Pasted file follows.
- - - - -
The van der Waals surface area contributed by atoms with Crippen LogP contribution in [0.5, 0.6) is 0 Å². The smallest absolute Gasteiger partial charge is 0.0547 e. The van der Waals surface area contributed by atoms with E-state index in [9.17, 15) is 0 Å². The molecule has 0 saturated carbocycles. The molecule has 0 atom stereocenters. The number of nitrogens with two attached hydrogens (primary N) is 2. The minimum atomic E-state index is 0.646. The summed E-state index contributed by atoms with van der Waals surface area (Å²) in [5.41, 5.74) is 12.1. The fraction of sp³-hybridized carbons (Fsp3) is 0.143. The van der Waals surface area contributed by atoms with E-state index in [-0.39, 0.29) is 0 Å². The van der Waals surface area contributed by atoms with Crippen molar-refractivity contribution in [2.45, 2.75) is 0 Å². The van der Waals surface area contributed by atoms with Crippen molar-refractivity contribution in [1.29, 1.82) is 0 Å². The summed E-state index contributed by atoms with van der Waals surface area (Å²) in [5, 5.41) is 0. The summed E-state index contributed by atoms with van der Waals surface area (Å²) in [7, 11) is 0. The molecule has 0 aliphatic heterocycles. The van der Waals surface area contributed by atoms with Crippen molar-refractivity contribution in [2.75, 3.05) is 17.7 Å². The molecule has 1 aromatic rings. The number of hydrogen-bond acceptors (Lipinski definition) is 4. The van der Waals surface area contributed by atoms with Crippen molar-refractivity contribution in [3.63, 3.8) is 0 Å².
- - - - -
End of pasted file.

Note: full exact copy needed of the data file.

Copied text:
The van der Waals surface area contributed by atoms with Crippen LogP contribution in [0.5, 0.6) is 0 Å². The smallest absolute Gasteiger partial charge is 0.0547 e. The van der Waals surface area contributed by atoms with E-state index in [9.17, 15) is 0 Å². The molecule has 0 saturated carbocycles. The molecule has 0 atom stereocenters. The number of nitrogens with two attached hydrogens (primary N) is 2. The minimum atomic E-state index is 0.646. The summed E-state index contributed by atoms with van der Waals surface area (Å²) in [5.41, 5.74) is 12.1. The fraction of sp³-hybridized carbons (Fsp3) is 0.143. The van der Waals surface area contributed by atoms with E-state index in [-0.39, 0.29) is 0 Å². The van der Waals surface area contributed by atoms with Crippen molar-refractivity contribution in [2.45, 2.75) is 0 Å². The van der Waals surface area contributed by atoms with Crippen molar-refractivity contribution in [1.29, 1.82) is 0 Å². The summed E-state index contributed by atoms with van der Waals surface area (Å²) in [5, 5.41) is 0. The summed E-state index contributed by atoms with van der Waals surface area (Å²) in [7, 11) is 0. The molecule has 0 aliphatic heterocycles. The van der Waals surface area contributed by atoms with Crippen molar-refractivity contribution in [2.75, 3.05) is 17.7 Å². The molecule has 1 aromatic rings. The number of hydrogen-bond acceptors (Lipinski definition) is 4. The van der Waals surface area contributed by atoms with Crippen molar-refractivity contribution in [3.63, 3.8) is 0 Å².